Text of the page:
An oil pipeline under the Yellowstone River just upstream from Laurel, Mont., ruptured Saturday. The pipeline's operators reacted quickly and shut down the flow but not before at least 10,000 barrels, 42,000 gallons, of crude oil spilled into the river. The pipeline runs from Silver Tip, Mont., to a refinery in Billings, Mont..
The Yellowstone is slowly receding from severe flooding conditions in the late spring. Just upstream from the break, the Edgar MT river gauge shows the water down a foot from this year's high, at 8.25 feet. Downstream from the break, at Billings, the river gauge is showing the Yellowstone at just above 12 feet, but under the flood level of 13.
It was above flood level Saturday when the pipeline ruptured. At the Miles City river gauge, 163 miles downstream from the break, the river is still above flood stage. The National Weather Service predicts continued flood crests along the river, and the flood warning for Billings continues.
The flooding and near flooding conditions mean that the river is spreading the oil from the pipeline leak over much more land than normal. Some Laurel residents were evacuated as a precaution for part of Saturday.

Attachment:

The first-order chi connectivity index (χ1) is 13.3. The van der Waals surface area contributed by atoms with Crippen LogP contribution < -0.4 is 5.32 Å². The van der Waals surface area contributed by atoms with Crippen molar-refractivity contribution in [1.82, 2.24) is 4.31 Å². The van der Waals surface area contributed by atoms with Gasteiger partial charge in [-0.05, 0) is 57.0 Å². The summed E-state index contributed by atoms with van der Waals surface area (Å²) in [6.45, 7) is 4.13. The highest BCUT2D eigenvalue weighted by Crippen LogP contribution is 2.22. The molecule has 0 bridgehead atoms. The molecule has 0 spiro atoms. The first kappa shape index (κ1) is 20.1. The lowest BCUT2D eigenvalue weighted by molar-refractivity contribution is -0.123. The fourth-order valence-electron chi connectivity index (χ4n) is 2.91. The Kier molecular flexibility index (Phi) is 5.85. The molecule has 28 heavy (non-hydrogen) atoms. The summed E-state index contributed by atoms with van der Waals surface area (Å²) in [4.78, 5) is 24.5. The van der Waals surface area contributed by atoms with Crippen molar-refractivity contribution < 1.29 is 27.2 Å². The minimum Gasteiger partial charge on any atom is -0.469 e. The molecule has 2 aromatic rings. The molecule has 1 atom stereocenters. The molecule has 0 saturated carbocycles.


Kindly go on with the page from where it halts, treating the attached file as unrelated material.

Exxon has 120 people working on the oil spill at this time, with an additional 80 to arrive some time Monday. Personnel from International Bird Rescue are also expected to arrive. They will be working with the local Audubon societies on wildlife rescue and rehabilitation.
The company believes the major portion of the spill is within 10 miles of the break. The Missoulian reports that authorities have found oil over 40 miles downstream.
The Yellowstone River flows for 676 miles from the world famous Yellowstone National Park in Wyoming through Montana to the Missouri River just inside North Dakota. It is said to be the longest river in the United States that has not been dammed. The river is noted for its fishing. In the area affected by the oil spill, the river plays a vital role in agricultural irrigation.
Development along the Yellowstone River between Laurel and Billings has resulted in flood control structures being placed along the banks in many places. As with other mature rivers, the main channel winds and moves -- flooding affects that course. Rip rap and other measures to strengthen the river banks have been necessary to control the changes in the river's course.
- Yellowstone River
- Missouri River
- flood control structures
- crude oil